The present invention is directed to an improved design of a foot joint which allows free access to the parts that are exposed to wear, particularly the bearing plates and the packing of the stuffing box, and thus permitting a continual monitoring and maintenance and, if necessary, an easy exchange of the parts, and also simplifying the manufacture of the joint. Another objective of the invention is to facilitate the anchoring of the joint, and thus of the tower, to the foundation or the sea bottom and to give the accessible space satisfactory dimensions for a variety of uses.
Accordingly a further object of the invention is to provide a foot joint for connecting a movable service tower of an off-shore station to a structural part anchored to the sea bottom comprising a tension member connected between the tower and the structural part, a spherical joint part connected to a lower end of the tower, a shell casing connected to the structural part and defining a space for at least part of said spherical joint part, a plurality of bearings connected to said shell casing and slidably supporting said spherical joint part, a cover ring connected to said shell casing and extending toward said spherical joint part, a collar having a spherical section shape connected to said cover ring and extending around a part of said spherical joint part and defining a gap therewith, and a stuffing seal box in said gap for sealing said gap and said space.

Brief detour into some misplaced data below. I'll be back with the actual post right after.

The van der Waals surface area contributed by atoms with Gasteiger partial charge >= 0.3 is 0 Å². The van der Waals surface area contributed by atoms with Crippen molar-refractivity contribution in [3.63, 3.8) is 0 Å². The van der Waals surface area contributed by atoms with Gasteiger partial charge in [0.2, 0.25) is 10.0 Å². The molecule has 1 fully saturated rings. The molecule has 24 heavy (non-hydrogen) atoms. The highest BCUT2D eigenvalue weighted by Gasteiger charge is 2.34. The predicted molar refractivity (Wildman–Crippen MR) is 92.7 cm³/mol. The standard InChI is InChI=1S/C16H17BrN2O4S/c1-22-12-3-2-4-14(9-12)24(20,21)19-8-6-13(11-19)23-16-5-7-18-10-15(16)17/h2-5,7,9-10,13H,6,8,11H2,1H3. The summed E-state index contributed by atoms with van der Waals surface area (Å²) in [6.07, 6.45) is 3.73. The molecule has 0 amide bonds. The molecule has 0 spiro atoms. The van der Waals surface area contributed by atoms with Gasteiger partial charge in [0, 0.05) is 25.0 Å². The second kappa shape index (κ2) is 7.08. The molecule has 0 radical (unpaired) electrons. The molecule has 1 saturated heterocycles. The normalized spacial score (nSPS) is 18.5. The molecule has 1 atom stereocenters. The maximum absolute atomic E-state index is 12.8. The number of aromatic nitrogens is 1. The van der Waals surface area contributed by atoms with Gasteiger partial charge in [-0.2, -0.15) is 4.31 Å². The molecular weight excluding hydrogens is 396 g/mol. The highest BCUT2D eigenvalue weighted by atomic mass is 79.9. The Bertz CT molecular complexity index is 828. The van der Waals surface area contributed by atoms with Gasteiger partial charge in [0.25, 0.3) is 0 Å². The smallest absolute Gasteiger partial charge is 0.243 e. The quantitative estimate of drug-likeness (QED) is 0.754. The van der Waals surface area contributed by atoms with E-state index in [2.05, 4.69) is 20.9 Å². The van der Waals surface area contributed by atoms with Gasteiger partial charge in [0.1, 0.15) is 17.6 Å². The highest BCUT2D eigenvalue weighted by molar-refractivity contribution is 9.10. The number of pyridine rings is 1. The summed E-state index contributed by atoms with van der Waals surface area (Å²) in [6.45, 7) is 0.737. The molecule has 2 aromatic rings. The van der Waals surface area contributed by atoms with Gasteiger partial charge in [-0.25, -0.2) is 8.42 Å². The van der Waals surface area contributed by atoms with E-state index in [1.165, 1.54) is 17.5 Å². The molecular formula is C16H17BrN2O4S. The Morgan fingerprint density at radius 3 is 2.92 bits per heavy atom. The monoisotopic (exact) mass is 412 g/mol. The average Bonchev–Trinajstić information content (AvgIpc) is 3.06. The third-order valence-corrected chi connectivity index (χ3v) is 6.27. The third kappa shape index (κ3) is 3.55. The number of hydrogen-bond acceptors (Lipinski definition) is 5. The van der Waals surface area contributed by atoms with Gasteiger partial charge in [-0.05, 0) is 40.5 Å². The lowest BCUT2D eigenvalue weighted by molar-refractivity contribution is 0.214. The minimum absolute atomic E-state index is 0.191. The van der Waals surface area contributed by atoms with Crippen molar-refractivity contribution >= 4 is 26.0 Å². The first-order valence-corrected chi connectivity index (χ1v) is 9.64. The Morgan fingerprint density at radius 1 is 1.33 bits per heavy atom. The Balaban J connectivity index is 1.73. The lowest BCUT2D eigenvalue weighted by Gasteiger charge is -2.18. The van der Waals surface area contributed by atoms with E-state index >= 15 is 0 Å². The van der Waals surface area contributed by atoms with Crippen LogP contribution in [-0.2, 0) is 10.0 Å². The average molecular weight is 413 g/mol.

To hold the two parts of the joint assembled, the spherical part connected to the tower is pulled toward the seats of the supporting bearings by means of a tension member. The tension member is firmly fixed to the base of the tower and, on the other side, anchored to the foundation through a universal joint. The universal joint is so disposed that its axes of rotation intersect at the center of the ball joint.